Sunday, 17 April 2016

Iliad – Polyplanity Productions, Athens

[seen 12/04/16, at Nemzeti Színház, Budapest]

Thanks to a delayed flight, and the narrowest of hotel transfer windows, I missed the first half of this stage-version of Homer’s Iliad. And I was a bit hot and knackered [poor me, I know] for the second half (2 hours after the interval), so this *might* have impacted on my feelings for said show. That said...

Pretty much flat-out the most memorable production I saw abroad last year was the production of The Iliad made by Jernej Lorenci in Ljubljana. What’s interesting here (at least in the half I saw) is how much is nominally similar, and yet how much, much less I liked it.

Stathis Livathinos’s production also opts for a largely undressed stage – although here undressed apparently requires a large metal spiral staircase (á la, The [Berliner Ensemble] Suicide) and a huge amount of car tyres, strewn all over the place, also built into a kind of Walls of Troy thing towards the back. The aesthetic sometimes also sees the large ensemble seated on chairs in a semi-circle for a bit, like the Slovenian one. There’s even a passing similarity to the vests and trousers costumes, and to the use of one single Ancient Greek-style helmet. And both versions incorporate live music.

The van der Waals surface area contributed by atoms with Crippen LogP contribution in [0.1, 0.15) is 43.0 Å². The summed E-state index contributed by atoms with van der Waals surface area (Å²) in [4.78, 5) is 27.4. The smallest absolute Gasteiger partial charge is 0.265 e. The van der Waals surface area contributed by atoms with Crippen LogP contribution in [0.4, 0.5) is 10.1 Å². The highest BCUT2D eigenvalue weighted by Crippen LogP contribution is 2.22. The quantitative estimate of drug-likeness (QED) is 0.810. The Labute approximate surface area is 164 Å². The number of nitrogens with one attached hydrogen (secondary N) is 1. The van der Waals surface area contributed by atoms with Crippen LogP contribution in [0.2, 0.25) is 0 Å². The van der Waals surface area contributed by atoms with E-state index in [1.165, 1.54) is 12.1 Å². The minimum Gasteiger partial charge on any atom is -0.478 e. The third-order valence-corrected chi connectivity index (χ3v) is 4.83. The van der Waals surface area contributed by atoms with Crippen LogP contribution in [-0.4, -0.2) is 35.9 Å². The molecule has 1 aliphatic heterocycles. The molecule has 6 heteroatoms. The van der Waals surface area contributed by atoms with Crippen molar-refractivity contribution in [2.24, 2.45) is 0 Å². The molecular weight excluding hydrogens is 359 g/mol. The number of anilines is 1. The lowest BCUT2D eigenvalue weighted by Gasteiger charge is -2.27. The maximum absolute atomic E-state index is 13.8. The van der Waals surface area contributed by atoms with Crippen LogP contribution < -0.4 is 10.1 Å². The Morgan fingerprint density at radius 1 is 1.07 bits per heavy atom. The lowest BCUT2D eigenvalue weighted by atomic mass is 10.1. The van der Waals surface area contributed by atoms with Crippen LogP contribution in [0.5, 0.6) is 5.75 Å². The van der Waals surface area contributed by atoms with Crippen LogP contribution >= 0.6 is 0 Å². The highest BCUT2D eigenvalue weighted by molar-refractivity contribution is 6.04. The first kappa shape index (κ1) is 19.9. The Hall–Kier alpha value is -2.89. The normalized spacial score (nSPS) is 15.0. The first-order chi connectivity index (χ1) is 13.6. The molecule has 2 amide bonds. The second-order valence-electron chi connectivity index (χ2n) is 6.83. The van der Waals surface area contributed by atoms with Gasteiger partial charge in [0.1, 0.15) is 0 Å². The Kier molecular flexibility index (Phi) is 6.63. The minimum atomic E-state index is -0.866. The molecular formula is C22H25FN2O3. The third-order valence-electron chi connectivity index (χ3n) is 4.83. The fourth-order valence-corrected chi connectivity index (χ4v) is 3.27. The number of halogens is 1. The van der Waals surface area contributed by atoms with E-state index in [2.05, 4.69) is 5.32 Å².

That’s pretty much where the similarities end. Nevertheless, it felt striking how much I took against this production. Was it the radio mics and shouting? Was it the horrible Cats-meets-Mad Max costumes (by way of Brecht and the RSC)? Was it just the shouting and a-bellowing? It might well have been the Epic lack of characterisation, and the apparent complete lack of of tonal feel for any of the words that were actually being said. (There were English surtitles, so I was at least within the ballpark of understanding...)

I mean, there’s definitely an argument that I know less about the Iliad than *some Greeks*. It’s their national heritage; they can do what they like with it, and if that’s Mad Cats, so be it. Nationalism is certainly one aspect of this production. In his production notes, the director pointedly says: “I consider language perhaps the toughest oil pipeline we have. It traverses the ages yet never seems depleted. The Greek language is the only thing that can’t be sold off or mortgaged.” And, yes, it’s difficult not to sympathise with anyone from a country being sold-off, piecemeal, by some forgone neoliberal conclusion reached in Brussels or Berlin.

Sadly, I’m just not convinced that this production made much of a case for itself, either at the level of national-culture, or simply as theatre. One hopes, for Greece’s sake, that this was a one-off. (Although, as usual, disclaimers apply; what do I know? Maybe it was really popular here in Hungary, and even more wildly so at home, and maybe I’m just the wrong person to have seen it.)

[But it did look like Mad Cats:

No comments: